President Trump wants to reform the immigration system to favor foreigners who have special skills that would contribute to the U.S. economy, breaking from a decades-long practice of giving preference to family members of U.S. citizens and permanent residents.
But switching to a "merit-based" system like Canada's and Australia's, which Trump endorsed in his speech to Congress recently, is fraught with political landmines and administrative hurdles.
And there are serious questions about whether it will deliver the kinds of large-scale economic benefits that the president and his supporters envision.
While in many ways a patchwork, the U.S. immigration system is already attracting many of the best and brightest from around the globe. Trump's characterization of U.S. immigration as a flood of low-skilled migrants draining public finances is more a picture of the past. Amid shifting migration patterns and rising incomes globally, new arrivals to the U.S. are increasingly better educated and well off.
In 2000, about one-fourth of all immigrants in the U.S. age 25 and over had at least a bachelor's degree. By 2015 that rose to 31.4% — nearly the same rate as people born in the U.S., according to the Census Bureau. The percentage of immigrants with graduate degrees now exceeds those of native-born Americans.
After waves of immigration from Europe and then Mexico and Central America, the new arrivals to the U.S. are increasingly from Asia, largely India and China, the two most populous and fastest-growing major economies in the world. In fiscal 2016, about half of all family-based green cards went to those from Asia, and four out of five who were admitted with employment certifications originated from there. Now many are waiting to bring in their parents and siblings.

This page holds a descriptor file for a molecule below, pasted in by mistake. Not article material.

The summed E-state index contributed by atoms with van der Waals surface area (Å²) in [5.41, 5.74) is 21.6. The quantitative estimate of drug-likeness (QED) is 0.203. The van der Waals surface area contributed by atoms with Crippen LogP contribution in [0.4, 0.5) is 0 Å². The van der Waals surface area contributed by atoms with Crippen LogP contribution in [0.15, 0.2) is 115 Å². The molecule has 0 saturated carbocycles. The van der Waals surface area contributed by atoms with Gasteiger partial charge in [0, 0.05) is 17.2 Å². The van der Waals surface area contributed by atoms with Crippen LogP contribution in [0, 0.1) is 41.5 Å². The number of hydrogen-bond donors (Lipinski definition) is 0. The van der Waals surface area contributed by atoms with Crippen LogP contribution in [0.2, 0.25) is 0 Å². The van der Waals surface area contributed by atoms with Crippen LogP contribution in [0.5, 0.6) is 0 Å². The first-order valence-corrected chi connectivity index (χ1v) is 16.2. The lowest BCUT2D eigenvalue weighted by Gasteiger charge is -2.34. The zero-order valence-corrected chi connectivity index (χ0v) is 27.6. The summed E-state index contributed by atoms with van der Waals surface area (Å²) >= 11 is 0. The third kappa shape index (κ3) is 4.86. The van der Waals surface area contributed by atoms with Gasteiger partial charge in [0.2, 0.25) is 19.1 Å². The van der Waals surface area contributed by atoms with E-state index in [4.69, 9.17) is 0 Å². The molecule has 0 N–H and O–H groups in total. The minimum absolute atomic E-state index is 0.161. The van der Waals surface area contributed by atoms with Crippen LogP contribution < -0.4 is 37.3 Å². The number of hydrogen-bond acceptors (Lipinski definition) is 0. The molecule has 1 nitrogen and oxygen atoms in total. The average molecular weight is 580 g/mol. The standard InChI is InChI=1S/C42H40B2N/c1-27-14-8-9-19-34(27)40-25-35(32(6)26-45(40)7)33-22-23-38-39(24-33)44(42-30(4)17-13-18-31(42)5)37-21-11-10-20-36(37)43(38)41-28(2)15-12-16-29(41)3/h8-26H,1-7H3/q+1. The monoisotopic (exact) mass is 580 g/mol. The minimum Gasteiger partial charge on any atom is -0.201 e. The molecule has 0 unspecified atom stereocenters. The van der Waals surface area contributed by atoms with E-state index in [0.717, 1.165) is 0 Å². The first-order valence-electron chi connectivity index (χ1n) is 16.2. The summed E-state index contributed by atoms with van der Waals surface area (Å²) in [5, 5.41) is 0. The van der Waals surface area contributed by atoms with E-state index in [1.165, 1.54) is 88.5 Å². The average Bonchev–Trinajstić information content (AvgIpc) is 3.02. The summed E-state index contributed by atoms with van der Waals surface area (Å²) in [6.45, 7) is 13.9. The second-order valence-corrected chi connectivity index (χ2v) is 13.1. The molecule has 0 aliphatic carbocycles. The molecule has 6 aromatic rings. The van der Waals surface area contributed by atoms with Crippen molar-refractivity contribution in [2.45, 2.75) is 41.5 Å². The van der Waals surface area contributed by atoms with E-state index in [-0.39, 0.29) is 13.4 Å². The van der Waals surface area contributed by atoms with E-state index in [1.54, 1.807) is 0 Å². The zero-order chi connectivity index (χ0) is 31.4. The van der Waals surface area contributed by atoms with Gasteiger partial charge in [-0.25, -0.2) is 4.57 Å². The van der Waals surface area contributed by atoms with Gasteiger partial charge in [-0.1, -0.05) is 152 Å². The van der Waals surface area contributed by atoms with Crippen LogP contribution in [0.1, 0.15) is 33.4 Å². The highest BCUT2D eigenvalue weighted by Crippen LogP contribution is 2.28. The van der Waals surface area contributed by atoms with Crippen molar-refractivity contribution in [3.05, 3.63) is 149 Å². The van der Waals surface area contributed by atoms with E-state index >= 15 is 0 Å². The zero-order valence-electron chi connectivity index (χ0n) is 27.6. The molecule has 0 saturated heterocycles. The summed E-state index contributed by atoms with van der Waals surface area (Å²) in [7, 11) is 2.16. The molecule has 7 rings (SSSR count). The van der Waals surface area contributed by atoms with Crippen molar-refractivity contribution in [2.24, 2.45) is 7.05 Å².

The larger inflows from Asia's growing affluent class partly explains the increase in immigrants' education and skill levels — and that trend is likely to continue even without converting to a merit-based system, which Giovanni Peri, a specialist in international migration economics at UC Davis, sees more as a maneuver aimed at drastically cutting immigration.
"The truth is that the U.S. has had the highly skilled coming in, and in very large numbers, throughout its history and the last 15 years in particular," Peri said.
It's true that there's a much larger share of low-skilled immigrants without a high school diploma as compared to the overall population. And research has shown their presence can have a harmful, short-term effect on U.S.-born low-skilled workers.
But in the long run, experts widely agree that greater immigration provides a net economic benefit to the U.S., lowering the cost of goods and services as well as enlarging the labor and consumer base.
Over the past decade, immigrants have accounted for nearly 60% of the increase in the U.S. workforce, offsetting the shrinking growth from an aging American population, low birthrates and declining labor participation from prime-age men. An expanding labor force is a key part of economic growth.
In a report last week, the Pew Research Center estimated that, assuming current levels and demographics of immigration, the number of people 25 to 64 years old in the U.S. would grow by 10 million between 2015 and 2035. Without them and their children, the working-age population would fall by almost 8 million in 20 years.
"There's no economic rationale for lowering it," said Pia Orrenius, senior economist at the Federal Reserve Bank of Dallas, referring to the immigration level.
Angus Deaton, the Princeton University professor and 2015 Nobel laureate in economics, said low-skilled immigration sometimes yields unexpected benefits.
"When I think about children of immigrants, parents were not particularly skilled but they had a really deep belief in education," Deaton, himself an immigrant from Scotland, said in an interview. "And they've come to the U.S. and have done amazing things, not just for themselves but for everyone else."